Though the poem, “Fable” by Louise Glück is not meant to be about adoption, it resonated with me nonetheless. But not in the way you might think-not pitting adoptive mother against birth mother. In the poem we read about the suffering of a daughter in a strained relationship with her sister. Loss and grief are deep and primal in this poem. Like the loss and grief in adoption.
BY LOUISE GLÜCK Two women with the same claim came to the feet of the wise king. Two women, but only one baby. The king knew someone was lying. What he said was Let the child be cut in half; that way no one will go empty-handed. He drew his sword. Then, of the two women, one renounced her share: this was the sign, the lesson. Suppose you saw your mother torn between two daughters: what could you do to save her but be willing to destroy yourself—she would know who was the rightful child, the one who couldn’t bear to divide the mother.
What is a milestone birthday if you have a relinquished child you’re reunited with? I think it’s the year where the scales tip in favor of the birthdays spent together as opposed to those spent apart. I think it’s every birthday you celebrate post-reunion.
This month my son celebrates his 43rd birthday. The scales have now most definitely tipped in the direction of knowing him for more years than not knowing him. We’ve already celebrated since he and his family are here for a visit.
20 birthdays uncelebrated
My son and I met just a few days before his 21st birthday. Two decades of birthdays went uncelebrated. They were cause for mourning, not celebration. Where is he? Is he healthy? Is he happy? Is he alive?
A double celebration
We made it a double celebration since my younger daughter just had her birthday 10 days ago and my birthday dinner for her was derailed my a short hospital stay for my mom.
M does not remember a time before her brother was part of her life since she was only two when they met. When I told her and her sister that they had a big brother, they both looked at me as if I’d just presented them with a pony. The age gap seemed huge between them then. Now that they’re both adults, it seems so much less.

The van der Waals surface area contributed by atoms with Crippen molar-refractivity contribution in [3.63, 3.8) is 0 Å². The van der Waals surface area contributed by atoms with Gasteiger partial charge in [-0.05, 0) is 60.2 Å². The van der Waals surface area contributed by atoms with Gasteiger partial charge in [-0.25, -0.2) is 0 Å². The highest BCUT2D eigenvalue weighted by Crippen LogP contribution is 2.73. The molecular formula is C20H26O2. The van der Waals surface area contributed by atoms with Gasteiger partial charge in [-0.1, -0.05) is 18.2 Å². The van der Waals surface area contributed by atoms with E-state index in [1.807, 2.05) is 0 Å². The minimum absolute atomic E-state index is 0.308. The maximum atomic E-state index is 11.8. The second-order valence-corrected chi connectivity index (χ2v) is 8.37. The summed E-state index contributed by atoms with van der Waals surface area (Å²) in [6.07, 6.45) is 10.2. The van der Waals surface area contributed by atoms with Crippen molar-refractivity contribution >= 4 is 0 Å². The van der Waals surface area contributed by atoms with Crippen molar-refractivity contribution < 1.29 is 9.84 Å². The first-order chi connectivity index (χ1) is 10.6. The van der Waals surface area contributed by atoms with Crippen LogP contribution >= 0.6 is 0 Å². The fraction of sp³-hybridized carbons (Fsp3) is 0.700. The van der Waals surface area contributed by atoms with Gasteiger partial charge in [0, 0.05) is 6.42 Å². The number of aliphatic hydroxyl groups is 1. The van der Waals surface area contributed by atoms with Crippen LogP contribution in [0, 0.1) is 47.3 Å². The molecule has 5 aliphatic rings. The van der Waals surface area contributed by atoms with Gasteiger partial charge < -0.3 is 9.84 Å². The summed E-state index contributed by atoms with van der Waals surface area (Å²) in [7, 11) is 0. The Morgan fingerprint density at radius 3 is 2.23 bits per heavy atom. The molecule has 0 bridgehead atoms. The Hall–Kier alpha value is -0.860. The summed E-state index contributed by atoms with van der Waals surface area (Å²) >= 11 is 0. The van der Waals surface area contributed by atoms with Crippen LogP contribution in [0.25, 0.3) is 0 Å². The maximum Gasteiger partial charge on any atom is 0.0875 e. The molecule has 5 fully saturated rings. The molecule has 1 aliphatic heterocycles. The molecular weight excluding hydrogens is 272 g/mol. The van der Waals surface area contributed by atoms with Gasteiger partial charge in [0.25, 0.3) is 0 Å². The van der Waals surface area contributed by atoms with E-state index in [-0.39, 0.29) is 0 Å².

Adoption search and chance can be good partners. Sometimes it takes a little luck to find the person you’re looking for. Sometimes it takes a lot of luck. Or in some cases, people aren’t really searching at all, but chance plays a role in revealing a sibling or a birthparent.
The world is full of adoptees and birthmothers, some reunited and many still unknown to one another. There are siblings out there, too. So many siblings. Some of whom dream of having a brother or a sister and don’t know that they already have one. And maybe that person they’re wishing for has the same brown eyes or the same dimple. Or a similar set of freckles, or loves the same kind of chocolate ,or drives the same car. I’ve seen statistics that say there are somewhere between two million and six million birthmothers alive today in the U.S. Probably no one knows how many are reunited with their children. If you consider the siblings that have been separated by adoption, there are millions of people out there looking for each other.
I dreamed of finding my son by chance almost from the moment I let him go. And although, coincidence has salted a pretty healthy dash of “you must be kidding” to our story, I don’t think we would have ever found one another if I hadn’t searched for him. Searching for my son, due to the sealed records in the state of Iowa, was a frustrating and useless venture. But Chance was there all the same waiting in the form of a person who’d happened to hear of a person, who knew of a person who could help. I have no idea who that person was. If it was a man or a woman, an adoptee or a birthparent, maybe even an adoptive Parent. but if I had to give the person a name, I’d call him/her Mr. or Ms. Chance.
I got an email from my friend Elizabeth the other day. She’d found a blog from a woman whose brother was given up for adoption when he was a baby. This “birth sister’s” writing went right to my core and, before I knew it, the feeling came back.
It’s mostly centered in my gut, this feeling. And it radiates out from there. It’s like evil butterflies. Like life or death fear. And the death wouldn’t be painless or clean or peaceful.
I felt this way sitting on a picnic table in the park the day I met my very first birthmother (other than myself.) She told me she wanted to search for her lost daughter and asked me if I wanted t search for my son.
Like an earthquake
The butterflies radiate out from the center and the beating of their wings cause a quaking, and it takes energy to keep from full-out shaking.-I mean St. Vitus dance arms and legs akimbo, flailing. The effort it take to not let that happen makes feel like I could sleep for a week. That is, if I could just relax and make the feeling go away. ButI know it won’t. Drinking is the thing that helps. The thing that tamps down the earthquake.
I felt like this every time I told my story to friends and family. And then, even years later, when I started to write about it, the feeling was there. Not that long ago, I told someone it had been only recently that I could re-visit the experience of having given up my son without experiencing that shaking.